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hiigara

[Linux] How can I let users link to my .so without being able to read/copy it?

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Let's say my game engine is compiled in game.so . Let's say I recruit one developer to work on the server code, I don't want him to have access to game.so (initially), but still be able be able to link to it. He will have his own linux account of course. If I set permitions on the .so to --x (no read, no write, just execute), will that work? Or is there a better solution?

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If I set permitions on the .so to --x (no read, no write, just execute), will that work?

No. The dynamic linker needs to have read access to the shared objects -- execute permissions are superfluous.

What you're trying to do is silly and pointless.

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Or is there a better solution?

Just give him read access to the library. Have him sign an NDA (or other appropriate legalese) if you're concerned about IP theft.

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It might actually be possible:
Say your untrusted employee is user A.
Set the lib readable to user or group B.
Set the linker executable(s) owner to user or group B.
Set that magic permission bit that makes a program execute with the right of its owner (can't remember the name, SUID or something like that).

Tadaaa! The linker can read the lib, but A can't.

There's a small caveat however. If the A has access to the resulting executable, he'll be able to access the content of the lib through that executable. It might be a bit tougher, but still doable.

Bottom line 1: You can't make something available and not available at the same time (see various DRM and other copy protection efforts).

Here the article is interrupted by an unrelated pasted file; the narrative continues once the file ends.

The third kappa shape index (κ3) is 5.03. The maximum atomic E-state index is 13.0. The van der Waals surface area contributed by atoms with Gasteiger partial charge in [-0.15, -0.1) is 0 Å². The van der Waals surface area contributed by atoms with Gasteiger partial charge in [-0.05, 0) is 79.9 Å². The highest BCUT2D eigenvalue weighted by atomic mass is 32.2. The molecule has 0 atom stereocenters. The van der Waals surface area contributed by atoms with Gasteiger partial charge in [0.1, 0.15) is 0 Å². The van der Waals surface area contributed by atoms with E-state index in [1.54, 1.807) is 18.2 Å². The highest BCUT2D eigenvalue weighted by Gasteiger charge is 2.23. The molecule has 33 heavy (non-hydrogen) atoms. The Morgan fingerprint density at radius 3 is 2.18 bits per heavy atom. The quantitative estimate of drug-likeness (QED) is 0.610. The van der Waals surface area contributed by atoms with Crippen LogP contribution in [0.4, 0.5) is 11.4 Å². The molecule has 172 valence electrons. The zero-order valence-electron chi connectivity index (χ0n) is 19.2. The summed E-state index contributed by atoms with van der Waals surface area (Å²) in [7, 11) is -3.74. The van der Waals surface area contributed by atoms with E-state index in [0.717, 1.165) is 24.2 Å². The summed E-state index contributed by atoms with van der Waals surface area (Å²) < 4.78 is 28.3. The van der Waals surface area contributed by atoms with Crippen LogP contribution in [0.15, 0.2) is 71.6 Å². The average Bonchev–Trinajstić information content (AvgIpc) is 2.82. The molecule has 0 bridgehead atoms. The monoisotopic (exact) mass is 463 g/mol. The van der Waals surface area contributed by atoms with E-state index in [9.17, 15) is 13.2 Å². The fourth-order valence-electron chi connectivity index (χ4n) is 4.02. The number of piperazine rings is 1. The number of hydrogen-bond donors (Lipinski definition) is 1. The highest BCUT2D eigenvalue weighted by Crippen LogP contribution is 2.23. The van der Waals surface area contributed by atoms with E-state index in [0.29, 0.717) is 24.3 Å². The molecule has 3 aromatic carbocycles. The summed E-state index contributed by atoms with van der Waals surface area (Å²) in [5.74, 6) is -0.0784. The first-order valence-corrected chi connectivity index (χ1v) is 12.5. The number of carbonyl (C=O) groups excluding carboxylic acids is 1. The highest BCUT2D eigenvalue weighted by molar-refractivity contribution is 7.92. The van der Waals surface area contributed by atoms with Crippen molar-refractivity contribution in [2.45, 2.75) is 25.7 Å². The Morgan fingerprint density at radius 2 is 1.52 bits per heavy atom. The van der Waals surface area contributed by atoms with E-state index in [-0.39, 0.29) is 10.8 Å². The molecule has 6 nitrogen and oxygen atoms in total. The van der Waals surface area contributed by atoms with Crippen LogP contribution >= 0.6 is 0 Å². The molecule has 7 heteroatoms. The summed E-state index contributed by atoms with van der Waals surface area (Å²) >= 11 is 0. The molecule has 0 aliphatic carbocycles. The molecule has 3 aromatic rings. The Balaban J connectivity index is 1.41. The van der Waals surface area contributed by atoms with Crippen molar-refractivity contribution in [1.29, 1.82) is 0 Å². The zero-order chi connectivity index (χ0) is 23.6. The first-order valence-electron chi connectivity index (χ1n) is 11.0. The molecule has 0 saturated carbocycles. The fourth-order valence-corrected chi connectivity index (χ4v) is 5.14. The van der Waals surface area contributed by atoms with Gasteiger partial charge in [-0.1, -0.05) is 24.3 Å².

Bottom line 2: Go for the legal solution as Mushu suggested. It's effective in your case.

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Original post by hiigara
Let's say my game engine is compiled in game.so .
Let's say I recruit one developer to work on the server code, I don't want him to have access to game.so (initially), but still be able be able to link to it.


Your .so contains nothing worth stealing, either in compiled, or in source form.

Considering Unreal Engine is available for free, proprietary engines don't carry any value anymore.

Source code today is worth zilch. Anything that can be written has been written. Competitive advantage today can only be gained by knowing what and how to integrate to best solve the problem at hand.

And if someone has that knowledge, they'll quickly find a simpler, cheaper and better solution to whatever you may think you have.

Even if the following sounds harsh, the sooner you get to terms with the reality, the sooner you'll be able to focus on important.


You wouldn't want to end up like this freelancer.

Edit: Alternative is to expose the API via some form of RPC. Under Linux this would mean providing a proxy API of everything in your library, then routing all messages via some form of IPC while your engine is running as separate process. Bulk data can be shared via shm.

Whether this is worth it is debatable, but it should work reasonably well.

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I see your point guys. I know my engine is not worth kajigers.
But I do not intend to sell it in the first place.
I am going to build an online game(s) on top of it, and will have to hire some help. Writing everything on my own is not practical.
What I don't want to happen is, some programmer from Kerbleckistan, after one month of work, leaves the project and creates a clone server of my game.
NDAs are for companies, who can afford lawyers. I can't even afford an office.

The setuid flag is probably what I need. There will be ways around it, I know. As long as it is hard enough, it will deter the guy from Kerbleckistan, until he becomes a trusted contractor.
Running the code as a separate process is not a bad idea either, but it seems a lot of work.

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Original post by hiigara
NDAs are for companies, who can afford lawyers. I can't even afford an office.


NDAs are for peoples. Companies can't disclose secrets, they can't communicate.
A lawyer is cheaper than an office, because you pay only the hours you use. Also, the first hour is often free.